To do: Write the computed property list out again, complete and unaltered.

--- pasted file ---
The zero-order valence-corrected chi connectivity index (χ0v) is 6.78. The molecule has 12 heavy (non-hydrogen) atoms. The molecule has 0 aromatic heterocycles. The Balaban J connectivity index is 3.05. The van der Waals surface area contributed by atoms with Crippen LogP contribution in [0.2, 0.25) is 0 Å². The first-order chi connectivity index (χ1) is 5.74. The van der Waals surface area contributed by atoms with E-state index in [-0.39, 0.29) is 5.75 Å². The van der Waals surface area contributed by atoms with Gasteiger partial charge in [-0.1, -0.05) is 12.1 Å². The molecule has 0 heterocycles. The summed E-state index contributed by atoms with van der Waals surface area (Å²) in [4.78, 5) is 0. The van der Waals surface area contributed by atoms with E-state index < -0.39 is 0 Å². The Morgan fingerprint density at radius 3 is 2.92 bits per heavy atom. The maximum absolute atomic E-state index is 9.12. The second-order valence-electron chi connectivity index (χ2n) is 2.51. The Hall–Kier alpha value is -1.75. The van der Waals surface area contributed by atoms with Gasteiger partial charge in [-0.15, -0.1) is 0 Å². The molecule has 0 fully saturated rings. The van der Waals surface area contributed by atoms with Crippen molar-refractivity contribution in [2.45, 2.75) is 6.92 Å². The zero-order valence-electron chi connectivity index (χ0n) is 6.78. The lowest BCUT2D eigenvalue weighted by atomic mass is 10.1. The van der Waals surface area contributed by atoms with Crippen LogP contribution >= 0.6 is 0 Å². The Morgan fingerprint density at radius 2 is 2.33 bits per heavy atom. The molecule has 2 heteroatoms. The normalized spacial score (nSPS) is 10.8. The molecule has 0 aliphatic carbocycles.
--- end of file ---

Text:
The zero-order valence-corrected chi connectivity index (χ0v) is 6.78. The molecule has 12 heavy (non-hydrogen) atoms. The molecule has 0 aromatic heterocycles. The Balaban J connectivity index is 3.05. The van der Waals surface area contributed by atoms with Crippen LogP contribution in [0.2, 0.25) is 0 Å². The first-order chi connectivity index (χ1) is 5.74. The van der Waals surface area contributed by atoms with E-state index in [-0.39, 0.29) is 5.75 Å². The van der Waals surface area contributed by atoms with Gasteiger partial charge in [-0.1, -0.05) is 12.1 Å². The molecule has 0 heterocycles. The summed E-state index contributed by atoms with van der Waals surface area (Å²) in [4.78, 5) is 0. The van der Waals surface area contributed by atoms with E-state index < -0.39 is 0 Å². The Morgan fingerprint density at radius 3 is 2.92 bits per heavy atom. The maximum absolute atomic E-state index is 9.12. The second-order valence-electron chi connectivity index (χ2n) is 2.51. The Hall–Kier alpha value is -1.75. The van der Waals surface area contributed by atoms with Gasteiger partial charge in [-0.15, -0.1) is 0 Å². The molecule has 0 fully saturated rings. The van der Waals surface area contributed by atoms with Crippen molar-refractivity contribution in [2.45, 2.75) is 6.92 Å². The zero-order valence-electron chi connectivity index (χ0n) is 6.78. The lowest BCUT2D eigenvalue weighted by atomic mass is 10.1. The van der Waals surface area contributed by atoms with Crippen LogP contribution >= 0.6 is 0 Å². The Morgan fingerprint density at radius 2 is 2.33 bits per heavy atom. The molecule has 2 heteroatoms. The normalized spacial score (nSPS) is 10.8. The molecule has 0 aliphatic carbocycles.